an unexpected heart-revelation,
I decided to pray
the same prayer David prayed.

Search me, O God, and know my heart;
test me and know my anxious thoughts.
Point out anything in me that offends you,
and lead me along the path of everlasting life.
~Psalms 139:23-24, NLT


The great I Am,
the Lover of my Soul,
the Spirit of Truth,
is He.

And,
mercifully,
tenderly,
honestly,
and often painfully,
He is revealing me ... to ME.

The real me.

Not my reputation,
but my character.

Not who I like to think I am,
but who I really am.

And...
it hasn't been pretty.

But,
it's exactly what I need.

Unless we come 
face to face 
with real us, 
we will never come 
face to face 
with our need for a Savior.

The closer I get to God,
the more I realize
just how wretched I am.
(You, too?)

The more I learn
of His spotless character,
the more I discover
the sinfulness and filthiness
of my own.
(You, too?)

The deeper I fall in love
with my Savior,
the more I humbly bow
before my God
and thank Him for
the gift of Jesus,
the gift of salvation,
the gift of redemption,
the gift of re-creation.

This means that anyone 
who belongs to Christ 
has become a new person.
The old life is gone; 
a new life has begun!
~ 2 Corinthians 5:17, NLT

Slowly,
but surely,
one revelation at a time,
God is remaking me
into His image.

At times it is
painful,
embarrassing
and down right humiliating,
not to mention,
depressing.

But,
I am learning
to let God search me
and try me,
and then,
to miraculously change me.

Nope!
Upon Godly inspection,
I am definitely not 
who I thought I was.

But, hallelujah,
thanks to Godly sanctification,
I'm not who I used to be either!



~Stacy



Monday, June 17, 2019

The Seen and the Unseen~

I often think,
and have even went so far
as to tell some people,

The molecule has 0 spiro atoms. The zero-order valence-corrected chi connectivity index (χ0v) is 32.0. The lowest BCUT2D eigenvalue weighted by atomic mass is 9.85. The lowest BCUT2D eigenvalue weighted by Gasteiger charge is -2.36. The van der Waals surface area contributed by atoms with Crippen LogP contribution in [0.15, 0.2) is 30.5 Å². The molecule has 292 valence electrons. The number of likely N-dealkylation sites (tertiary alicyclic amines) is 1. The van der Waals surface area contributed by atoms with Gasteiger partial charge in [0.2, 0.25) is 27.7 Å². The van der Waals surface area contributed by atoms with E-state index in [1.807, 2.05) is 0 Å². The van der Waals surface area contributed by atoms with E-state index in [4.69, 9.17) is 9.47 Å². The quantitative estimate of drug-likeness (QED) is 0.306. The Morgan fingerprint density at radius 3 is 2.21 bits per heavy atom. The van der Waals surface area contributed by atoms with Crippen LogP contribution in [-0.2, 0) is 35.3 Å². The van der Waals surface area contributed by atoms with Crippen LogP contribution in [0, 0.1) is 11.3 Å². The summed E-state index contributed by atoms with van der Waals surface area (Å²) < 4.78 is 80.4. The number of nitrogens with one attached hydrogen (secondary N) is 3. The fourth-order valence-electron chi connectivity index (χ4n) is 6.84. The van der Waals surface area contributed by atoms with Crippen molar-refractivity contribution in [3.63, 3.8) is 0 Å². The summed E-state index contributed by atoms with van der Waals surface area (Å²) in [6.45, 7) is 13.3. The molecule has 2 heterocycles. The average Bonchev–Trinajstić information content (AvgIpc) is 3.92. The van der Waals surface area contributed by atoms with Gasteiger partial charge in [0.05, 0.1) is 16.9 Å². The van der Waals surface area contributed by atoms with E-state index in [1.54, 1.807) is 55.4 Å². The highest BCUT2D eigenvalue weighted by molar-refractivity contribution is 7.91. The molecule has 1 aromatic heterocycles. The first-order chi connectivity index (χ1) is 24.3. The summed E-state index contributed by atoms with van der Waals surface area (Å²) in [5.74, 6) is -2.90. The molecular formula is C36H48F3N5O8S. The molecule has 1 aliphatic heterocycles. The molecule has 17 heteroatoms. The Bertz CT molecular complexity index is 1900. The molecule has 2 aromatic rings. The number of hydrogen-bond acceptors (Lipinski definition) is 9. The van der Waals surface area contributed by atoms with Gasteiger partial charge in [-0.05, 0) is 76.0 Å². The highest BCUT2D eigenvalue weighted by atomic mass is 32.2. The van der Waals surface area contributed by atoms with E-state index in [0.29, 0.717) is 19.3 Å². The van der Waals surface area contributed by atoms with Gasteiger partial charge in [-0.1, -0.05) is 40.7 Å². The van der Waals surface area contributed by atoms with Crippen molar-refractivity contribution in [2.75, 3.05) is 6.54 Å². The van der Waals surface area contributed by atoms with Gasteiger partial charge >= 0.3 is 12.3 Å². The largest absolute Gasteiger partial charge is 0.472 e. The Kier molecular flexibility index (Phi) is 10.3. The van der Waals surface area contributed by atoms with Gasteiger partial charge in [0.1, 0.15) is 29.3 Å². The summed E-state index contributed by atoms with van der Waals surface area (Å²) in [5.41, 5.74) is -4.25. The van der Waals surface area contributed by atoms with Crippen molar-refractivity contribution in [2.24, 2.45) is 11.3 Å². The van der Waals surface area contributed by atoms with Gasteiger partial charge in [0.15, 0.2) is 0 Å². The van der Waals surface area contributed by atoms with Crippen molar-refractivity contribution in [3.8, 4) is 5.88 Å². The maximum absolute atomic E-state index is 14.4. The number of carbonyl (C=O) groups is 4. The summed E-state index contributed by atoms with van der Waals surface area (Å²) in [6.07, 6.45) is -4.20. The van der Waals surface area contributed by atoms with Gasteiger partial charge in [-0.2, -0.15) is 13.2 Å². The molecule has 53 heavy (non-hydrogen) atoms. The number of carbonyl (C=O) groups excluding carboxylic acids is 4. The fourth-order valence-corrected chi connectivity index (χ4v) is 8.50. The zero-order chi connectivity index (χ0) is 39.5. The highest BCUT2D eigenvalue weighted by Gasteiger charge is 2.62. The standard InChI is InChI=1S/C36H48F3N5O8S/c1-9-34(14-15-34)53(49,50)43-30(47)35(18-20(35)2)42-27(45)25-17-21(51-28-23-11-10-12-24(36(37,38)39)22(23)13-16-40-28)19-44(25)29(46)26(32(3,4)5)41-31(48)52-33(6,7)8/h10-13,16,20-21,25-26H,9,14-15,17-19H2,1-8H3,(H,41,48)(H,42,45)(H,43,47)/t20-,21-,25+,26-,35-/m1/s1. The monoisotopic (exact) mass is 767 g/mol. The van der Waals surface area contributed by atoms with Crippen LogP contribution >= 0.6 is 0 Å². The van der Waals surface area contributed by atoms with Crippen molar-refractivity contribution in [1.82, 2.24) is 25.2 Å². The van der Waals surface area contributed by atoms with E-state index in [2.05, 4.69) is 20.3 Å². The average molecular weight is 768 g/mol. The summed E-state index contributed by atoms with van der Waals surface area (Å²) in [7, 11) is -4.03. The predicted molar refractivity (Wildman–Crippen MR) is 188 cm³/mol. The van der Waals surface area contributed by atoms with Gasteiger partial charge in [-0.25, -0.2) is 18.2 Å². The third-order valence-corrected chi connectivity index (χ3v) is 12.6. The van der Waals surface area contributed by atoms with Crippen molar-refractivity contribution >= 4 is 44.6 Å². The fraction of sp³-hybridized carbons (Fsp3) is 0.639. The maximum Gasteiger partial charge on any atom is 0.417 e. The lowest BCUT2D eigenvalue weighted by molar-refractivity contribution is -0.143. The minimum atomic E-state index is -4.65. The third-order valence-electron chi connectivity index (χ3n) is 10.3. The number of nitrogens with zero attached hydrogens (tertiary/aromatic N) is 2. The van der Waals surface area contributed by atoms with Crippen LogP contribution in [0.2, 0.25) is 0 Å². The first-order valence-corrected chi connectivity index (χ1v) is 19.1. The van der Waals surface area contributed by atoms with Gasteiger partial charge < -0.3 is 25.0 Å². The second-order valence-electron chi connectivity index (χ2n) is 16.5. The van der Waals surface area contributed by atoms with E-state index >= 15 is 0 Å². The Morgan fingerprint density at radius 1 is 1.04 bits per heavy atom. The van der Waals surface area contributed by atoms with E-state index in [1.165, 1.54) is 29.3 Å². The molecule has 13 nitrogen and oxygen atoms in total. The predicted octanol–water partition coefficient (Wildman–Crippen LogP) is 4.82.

if my husband
(who passed away three years ago)
was somehow able
to come back now,
he would take one quick look at me
and exclaim,
"Girl! What happened to you?"

To which I would reply -
"You! You leaving is what happened to me!"

Now three years later,
in so many respects
and is so many ways,
I have no doubt
I would be
almost unrecognizable
to the one
who knew me so well.

For starters -
I feel as though
I have aged
at least thirty years
in the last three.

Make no mistake about it.
Grieving is hard work.
It is taxing and exhausting -
physically,
mentally,
emotionally,
and yes, spiritually.

Tears that fall uncontrollably.
Sleep that comes sporadically.
Reminders of loss that pop up unexpectedly.
Forward motion that happens hesitatingly
(and only by God's grace and strength -miraculously).

My hair, grayer.
My face, deeper wrinkled.
My stamina, weaker.
My breathing, more labored.
My eyes (I fear), a bit dimmer.

To be honest,
sometimes I
even look in the mirror
and ask myself,
"Girl?! What happened to you!?"

Grief definitely changes you.
Sorrow no doubt affects you.

And while my physical appearance
would definitely
catch my husband by surprise,
once he got over the shock
and spent even the tiniest
amount of time with me,
he would soon discover
I have changed in other dramatic ways, too.

A slowing down and soaking in,
a taking notice of, marveling at, and giving thanks for,
a deeper realization of what matters most,
a greater understanding of the brevity of life,
all interwoven and completely intermingled with
a dire urgency to make each moment count.

An intentionality and purposefulness in each "yes" or "no".
A uncompromisingly bold resolve to not